Patriot Games

March 1, 2006 Topics: Society Tags: Soft Power

Patriot Games

Mini Teaser: The Tom Clancys of Turkey have a clear and present bias.

by Author(s): Zeyno Baran

Despite the enormous advances of the Information Age, it is still far from
simple to obtain a clear snapshot of popular sentiment in another country.
While easily accessible, government statements and statistical reports are
frequently designed for foreign consumption, and the works of academics and
journalists often adhere closely to an official line. Yet there is another
source, hidden virtually in plain sight, through which analysts and
policymakers can overcome governments' carefully managed efforts to shape
the perception of their countries: popular culture.

Since they are written according to the demands not of literary scholars but
of consumers, popular works are closely reflective of prevailing attitudes
of the time and place of their creation. This tight link is no less true of
the political thriller genre. Perhaps best exemplified in the United States
by the novels of Tom Clancy, political thrillers incorporate real-world
developments into narratives accessible-and believable-to a general

One cannot understand the recent rise of anti-American feeling in a country
such as Turkey-for decades a staunch nato ally of the United States-without
reference to the unvarnished perspective of popular fiction. Two recent
works, one the fastest-selling book in Turkish history and the other soon to
break all film-industry records, have both crystallized a number of fears
and anxieties about the future into a scenario that, although described as
fiction, seems to so many to be entirely plausible.

Metal Storm (Metal Firtina), by science-fiction author Burak Turna and
journalist Orkun Uçar, became an instant bestseller in 2005, with over
450,000 copies sold since its first printing in late 2004. Set in 2007,
Metal Storm purports to be an account of a two-stage war launched by the
United States against Turkey, starting with "Operation Metal Storm." The
American operation begins after the Turkish military enters the northern
Iraqi city of Kirkuk in response to a significant increase in the number of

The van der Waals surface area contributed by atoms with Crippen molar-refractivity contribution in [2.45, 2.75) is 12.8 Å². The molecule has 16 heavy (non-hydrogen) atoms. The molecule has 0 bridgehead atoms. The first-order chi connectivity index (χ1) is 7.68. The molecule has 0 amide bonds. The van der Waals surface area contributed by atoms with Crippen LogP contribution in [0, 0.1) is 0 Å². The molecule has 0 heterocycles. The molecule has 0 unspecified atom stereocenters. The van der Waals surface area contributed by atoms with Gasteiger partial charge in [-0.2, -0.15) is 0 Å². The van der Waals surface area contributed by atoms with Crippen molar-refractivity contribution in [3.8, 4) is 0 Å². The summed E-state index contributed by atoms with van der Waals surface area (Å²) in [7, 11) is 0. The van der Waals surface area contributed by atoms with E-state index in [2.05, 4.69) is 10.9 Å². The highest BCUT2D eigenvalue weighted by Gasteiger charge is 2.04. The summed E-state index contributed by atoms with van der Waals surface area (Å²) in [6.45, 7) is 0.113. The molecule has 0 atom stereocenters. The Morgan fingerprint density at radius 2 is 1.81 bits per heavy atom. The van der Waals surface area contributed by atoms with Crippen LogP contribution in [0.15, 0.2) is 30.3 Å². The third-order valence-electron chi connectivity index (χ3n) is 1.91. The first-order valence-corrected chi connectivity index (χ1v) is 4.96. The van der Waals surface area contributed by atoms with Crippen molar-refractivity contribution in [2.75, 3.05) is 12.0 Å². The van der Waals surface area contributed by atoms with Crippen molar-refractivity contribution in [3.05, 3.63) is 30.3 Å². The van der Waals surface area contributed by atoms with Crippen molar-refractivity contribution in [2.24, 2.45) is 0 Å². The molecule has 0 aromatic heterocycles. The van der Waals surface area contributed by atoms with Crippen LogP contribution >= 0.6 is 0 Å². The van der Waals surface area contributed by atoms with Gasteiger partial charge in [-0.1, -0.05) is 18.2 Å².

attacks on ethnic Turkmen. In the midst of preparing its own invasion of
Syria, the United States quickly seizes upon the opportunity to attack
Turkey, followed with an international media disinformation campaign
portraying the Turks as having first fired at American soldiers. The second
stage of the war is "Operation Sèvres", a reference to the much-hated
agreement signed at the end of the World War I whereby the Western powers
hoped to divide Anatolia among itself.

Unlike Tom Clancy, who populates his novels with fictional characters of his
own design, the authors of Metal Storm refer to current leaders, from
Condoleezza Rice and Donald Rumsfeld to Vladimir Putin. In the eyes of some
readers, this device blurs the line between fact and fantasy.

Indeed, throughout the book current Turkish military and political leaders
wonder how and why the United States would attack Turkey after decades of
what appeared to be a fruitful partnership. Turkish Prime Minister Recep
Tayyip Erdogan and others are often portrayed as having difficulty grasping
that the United States has actually attacked their country. Attempting to
make their story more believable, the authors at one point recount, "For a
long time there was speculative news about the U.S. plans on Turkey. Many
people ignored these as fiction because it was considered so insane."

Moreover, the authors' vision of 2007 does not seem so far-fetched. They
predict that Nicholas Sarkozy will become France's president and that
Turkey's eu accession talks will end in failure, causing the country to move
away from the West. This is not so unlikely an outcome, given the uncertain
signals sent to Turkey by various European governments and by European
public opinion prior to the commencement of the accession talks in October,